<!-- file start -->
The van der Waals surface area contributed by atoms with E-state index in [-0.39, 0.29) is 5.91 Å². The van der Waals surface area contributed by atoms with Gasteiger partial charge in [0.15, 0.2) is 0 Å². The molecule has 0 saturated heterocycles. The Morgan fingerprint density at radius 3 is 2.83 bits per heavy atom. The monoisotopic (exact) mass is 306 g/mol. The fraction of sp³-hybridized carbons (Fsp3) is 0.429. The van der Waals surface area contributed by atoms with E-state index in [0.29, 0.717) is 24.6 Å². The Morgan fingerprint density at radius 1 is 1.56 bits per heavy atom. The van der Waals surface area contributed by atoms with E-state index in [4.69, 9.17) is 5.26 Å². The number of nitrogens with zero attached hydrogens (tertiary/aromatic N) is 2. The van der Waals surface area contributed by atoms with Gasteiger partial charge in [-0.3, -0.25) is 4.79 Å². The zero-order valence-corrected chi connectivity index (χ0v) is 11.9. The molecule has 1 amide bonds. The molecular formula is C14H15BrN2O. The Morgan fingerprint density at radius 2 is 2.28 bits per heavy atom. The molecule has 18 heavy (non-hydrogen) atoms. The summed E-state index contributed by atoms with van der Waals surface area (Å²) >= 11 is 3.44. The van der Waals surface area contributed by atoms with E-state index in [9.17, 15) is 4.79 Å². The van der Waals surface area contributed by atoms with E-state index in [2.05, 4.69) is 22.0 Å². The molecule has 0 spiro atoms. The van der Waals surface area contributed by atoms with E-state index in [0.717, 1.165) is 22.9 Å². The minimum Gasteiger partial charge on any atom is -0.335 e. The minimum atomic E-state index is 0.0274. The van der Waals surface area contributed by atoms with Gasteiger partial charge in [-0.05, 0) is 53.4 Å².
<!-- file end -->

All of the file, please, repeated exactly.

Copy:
The van der Waals surface area contributed by atoms with E-state index in [-0.39, 0.29) is 5.91 Å². The van der Waals surface area contributed by atoms with Gasteiger partial charge in [0.15, 0.2) is 0 Å². The molecule has 0 saturated heterocycles. The Morgan fingerprint density at radius 3 is 2.83 bits per heavy atom. The monoisotopic (exact) mass is 306 g/mol. The fraction of sp³-hybridized carbons (Fsp3) is 0.429. The van der Waals surface area contributed by atoms with E-state index in [0.29, 0.717) is 24.6 Å². The Morgan fingerprint density at radius 1 is 1.56 bits per heavy atom. The van der Waals surface area contributed by atoms with E-state index in [4.69, 9.17) is 5.26 Å². The number of nitrogens with zero attached hydrogens (tertiary/aromatic N) is 2. The van der Waals surface area contributed by atoms with Gasteiger partial charge in [-0.3, -0.25) is 4.79 Å². The zero-order valence-corrected chi connectivity index (χ0v) is 11.9. The molecule has 1 amide bonds. The molecular formula is C14H15BrN2O. The Morgan fingerprint density at radius 2 is 2.28 bits per heavy atom. The molecule has 18 heavy (non-hydrogen) atoms. The summed E-state index contributed by atoms with van der Waals surface area (Å²) >= 11 is 3.44. The van der Waals surface area contributed by atoms with E-state index in [9.17, 15) is 4.79 Å². The van der Waals surface area contributed by atoms with E-state index in [2.05, 4.69) is 22.0 Å². The molecule has 0 spiro atoms. The van der Waals surface area contributed by atoms with E-state index in [0.717, 1.165) is 22.9 Å². The minimum Gasteiger partial charge on any atom is -0.335 e. The minimum atomic E-state index is 0.0274. The van der Waals surface area contributed by atoms with Gasteiger partial charge in [-0.05, 0) is 53.4 Å².